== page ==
1. The Safe Medicine blog is written by Steve Scrutton. Steve Scrutton is notorious for making ubsubstantiated statements about homeopathy and the failure of conventional medicine - which he calls "CON-med". Scrutton takes the very Hahnemannian line that conventional medicine is to be avoided at all costs. Read http://www.nhs-conmed.co.uk/ to understand his "wisdom". And at the same time as attacking the NHS, he wants homeopathy on the NHS!

    Scrutton is on the board of the Alliance of Registered Homeopaths.

  2. I wouldn't worry too much about Steve Scrutton's rambling. The homeopaths adoption of the 'Denialist' meme is just another example of their cargo cult thinking.

  3. It amuses me that they think that it works but Big Pharma ingores it. Don't they realise that Big Pharma would be all over it if it worked. It's so cheap to produce, tap water, a tiny bottle to put it in and a bible to bash it on, not exactly massive overheads. Think of all the money saved on R and D.

  4. Martyn - well, not tapwater. My understanding is the homeopathic remedy companies use double distilled water. Some individual homeopaths use bottled water - I've heard of them using Evian. Neither of which are terribly expensive. Some homeopathic remedies contain alcohol. Which can range from surgical spirit to Sainsbury's vodka.

    Succusion - the big companies use machines to do this.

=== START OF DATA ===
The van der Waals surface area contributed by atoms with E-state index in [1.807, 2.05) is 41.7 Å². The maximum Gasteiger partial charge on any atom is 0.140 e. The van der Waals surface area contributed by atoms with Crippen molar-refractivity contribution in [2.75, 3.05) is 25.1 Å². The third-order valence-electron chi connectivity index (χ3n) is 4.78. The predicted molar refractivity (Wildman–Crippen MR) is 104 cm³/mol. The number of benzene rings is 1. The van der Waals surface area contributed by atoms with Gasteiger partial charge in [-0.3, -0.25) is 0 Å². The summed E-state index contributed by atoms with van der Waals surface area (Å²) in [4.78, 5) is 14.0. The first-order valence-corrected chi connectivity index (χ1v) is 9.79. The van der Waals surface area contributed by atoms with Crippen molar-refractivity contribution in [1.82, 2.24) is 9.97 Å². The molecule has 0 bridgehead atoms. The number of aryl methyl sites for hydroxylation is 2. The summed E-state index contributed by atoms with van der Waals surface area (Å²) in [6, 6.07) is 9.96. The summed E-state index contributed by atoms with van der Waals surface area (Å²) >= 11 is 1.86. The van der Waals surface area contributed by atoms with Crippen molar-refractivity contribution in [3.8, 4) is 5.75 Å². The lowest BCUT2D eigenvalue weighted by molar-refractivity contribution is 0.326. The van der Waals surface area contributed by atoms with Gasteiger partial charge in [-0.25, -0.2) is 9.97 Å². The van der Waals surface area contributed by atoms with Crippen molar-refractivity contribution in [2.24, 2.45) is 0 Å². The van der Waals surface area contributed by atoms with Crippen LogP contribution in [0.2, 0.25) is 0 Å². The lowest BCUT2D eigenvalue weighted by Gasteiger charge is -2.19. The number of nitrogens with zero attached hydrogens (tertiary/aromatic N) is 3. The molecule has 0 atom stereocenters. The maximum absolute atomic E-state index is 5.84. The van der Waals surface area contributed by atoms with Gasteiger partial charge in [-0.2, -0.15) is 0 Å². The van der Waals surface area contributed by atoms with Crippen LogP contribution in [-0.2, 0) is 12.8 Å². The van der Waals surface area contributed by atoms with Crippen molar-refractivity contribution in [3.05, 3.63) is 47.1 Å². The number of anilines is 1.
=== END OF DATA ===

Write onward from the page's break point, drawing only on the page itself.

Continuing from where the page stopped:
Also, do bear in mind that some "homeopathic" remedies are prepared in a completely different way - "energy waveform" are "beamed" onto blank sugar tablets by radionic machines. This type of homeopathic remedy is, strictly speaking, illegal in the UK, but one estimate I've seen suggests upto 25% of UK homeopaths use these remedies...

  5. Part of the problem for me is that this sort of thing is held up as evidence:


    As far as I can tell, even with my lack of scientific knowledge, is that this has no direct correlation with homeopathy. Even the article itself states "although homeopathy is not mentioned anywhere in the article"....

    Despite this, this has been plugged on twitter using the 1023 hashtag as 'proof' of homeopathy. When I queried the tweet's author as to its applicability, the reply was "as Dana Ullman states in the first para of the article, it may explain how and why remedies stay active at extreme dilutions."

    Well... it doesn't. Yet this is proudly trumpeted as 'proof', and without people checking the research that they are pushing they could be under the belief that a scientist has proven it.

    In case you didn't know, Dana Ullman has said that doctors are unknowingly committing "medical child abuse" by prescribing them drugs. Which is one way of looking at it I suppose.